The nuclear agreement with Iran is one of the central topics during the General Assembly of the United Nations. Germany is working with its partners to keep the agreement in place.
On the eve of this year’s United Nations General Assembly, the representatives of the parties to the Joint Comprehensive Plan of Action (JCPOA), the so‑called E3/EU+2 and Iran, met in New York. The interlocutors agreed to continue to work to uphold the agreement following the withdrawal of the United States in May 2018.
The talks centred on the question of how trade with Iran can still remain possible in spite of US sanctions. To this end, payment channels need to be kept open. Iran has committed itself to using its nuclear programme exclusively for civilian purposes and to allow international monitoring. IAEA inspectors have repeatedly confirmed that Iran is complying with the stipulated conditions.
Why is the agreement so important?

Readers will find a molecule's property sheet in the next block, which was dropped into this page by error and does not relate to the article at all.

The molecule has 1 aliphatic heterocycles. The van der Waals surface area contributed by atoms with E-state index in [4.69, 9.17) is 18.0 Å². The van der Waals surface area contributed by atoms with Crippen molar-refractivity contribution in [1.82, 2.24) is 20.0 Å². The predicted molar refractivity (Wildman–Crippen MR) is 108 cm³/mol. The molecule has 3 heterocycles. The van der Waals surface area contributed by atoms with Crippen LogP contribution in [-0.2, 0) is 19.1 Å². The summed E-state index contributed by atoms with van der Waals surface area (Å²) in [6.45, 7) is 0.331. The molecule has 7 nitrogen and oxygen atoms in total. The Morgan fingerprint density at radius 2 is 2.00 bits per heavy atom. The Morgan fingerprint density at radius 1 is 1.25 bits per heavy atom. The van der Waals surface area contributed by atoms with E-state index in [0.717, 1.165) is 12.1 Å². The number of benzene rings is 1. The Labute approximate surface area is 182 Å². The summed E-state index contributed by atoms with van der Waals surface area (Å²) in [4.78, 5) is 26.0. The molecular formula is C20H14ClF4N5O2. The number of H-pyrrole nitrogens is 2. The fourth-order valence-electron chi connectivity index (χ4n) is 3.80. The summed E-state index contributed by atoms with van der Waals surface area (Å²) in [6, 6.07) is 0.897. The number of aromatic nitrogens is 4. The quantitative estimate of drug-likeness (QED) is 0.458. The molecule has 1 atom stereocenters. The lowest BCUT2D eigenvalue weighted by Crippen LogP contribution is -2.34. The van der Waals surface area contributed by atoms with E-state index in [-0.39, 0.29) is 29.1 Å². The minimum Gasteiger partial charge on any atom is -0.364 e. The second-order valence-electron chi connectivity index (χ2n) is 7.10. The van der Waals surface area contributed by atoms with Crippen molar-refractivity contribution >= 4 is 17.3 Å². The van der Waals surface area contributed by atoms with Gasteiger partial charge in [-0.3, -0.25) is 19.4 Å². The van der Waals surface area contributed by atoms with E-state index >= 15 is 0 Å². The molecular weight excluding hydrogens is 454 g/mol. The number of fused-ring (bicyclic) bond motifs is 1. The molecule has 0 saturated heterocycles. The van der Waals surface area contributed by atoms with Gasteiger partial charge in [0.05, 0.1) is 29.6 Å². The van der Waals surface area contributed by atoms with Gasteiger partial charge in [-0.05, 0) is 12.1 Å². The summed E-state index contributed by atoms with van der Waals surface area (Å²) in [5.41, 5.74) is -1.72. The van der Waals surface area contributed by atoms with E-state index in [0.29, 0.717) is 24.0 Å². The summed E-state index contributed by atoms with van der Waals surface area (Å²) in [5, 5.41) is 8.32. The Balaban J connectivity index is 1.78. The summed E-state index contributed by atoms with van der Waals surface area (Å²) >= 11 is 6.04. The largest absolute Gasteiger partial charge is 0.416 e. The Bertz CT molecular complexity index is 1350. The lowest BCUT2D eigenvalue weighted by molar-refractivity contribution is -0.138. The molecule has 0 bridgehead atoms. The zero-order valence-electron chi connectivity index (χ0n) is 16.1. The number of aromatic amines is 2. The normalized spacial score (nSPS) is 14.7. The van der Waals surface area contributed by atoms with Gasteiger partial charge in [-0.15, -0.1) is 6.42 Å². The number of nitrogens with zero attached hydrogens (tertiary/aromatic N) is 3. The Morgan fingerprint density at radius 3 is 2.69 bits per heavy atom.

Foreign Minister Maas said after the meeting in New York:
The Vienna nuclear agreement creates greater security for the region – also for us in Europe. We are well‑advised to protect what has been achieved through many years of great diplomatic effort. We are getting considerable international support for this position. Many countries believe, like we do, that there are good reasons to uphold the agreement.
It creates security in the region – also in Europe.
Germany and the other parties to the agreement hold the view that the JCPOA with Iran is a guarantee for security in the Middle East and in the regional neighbourhood. Thanks to Iran’s pledge to stop developing nuclear weapons, it has been possible to prevent nuclear escalation of the conflicts in the region.
It shows that conflicts can be defused by diplomatic efforts.
The JCPOA is the outcome of many years of diplomatic negotiations. It is a symbol of how international conflicts can be resolved without military intervention.
It strengthens the international system of nuclear non-proliferation.
The JCPOA is one component of an international system that restricts the development, distribution and deployment of nuclear weapons worldwide. Compliance with it therefore serves as a role model for compliance with other treaties and agreements.
In signing the Vienna agreement of 14 July 2015, the E3/EU+3 countries and Iran reached consensus on a long‑term settlement of the nuclear dispute, following more than 12 years of contention. Some 18 months after the start of the implementation phase, significant progress has been made.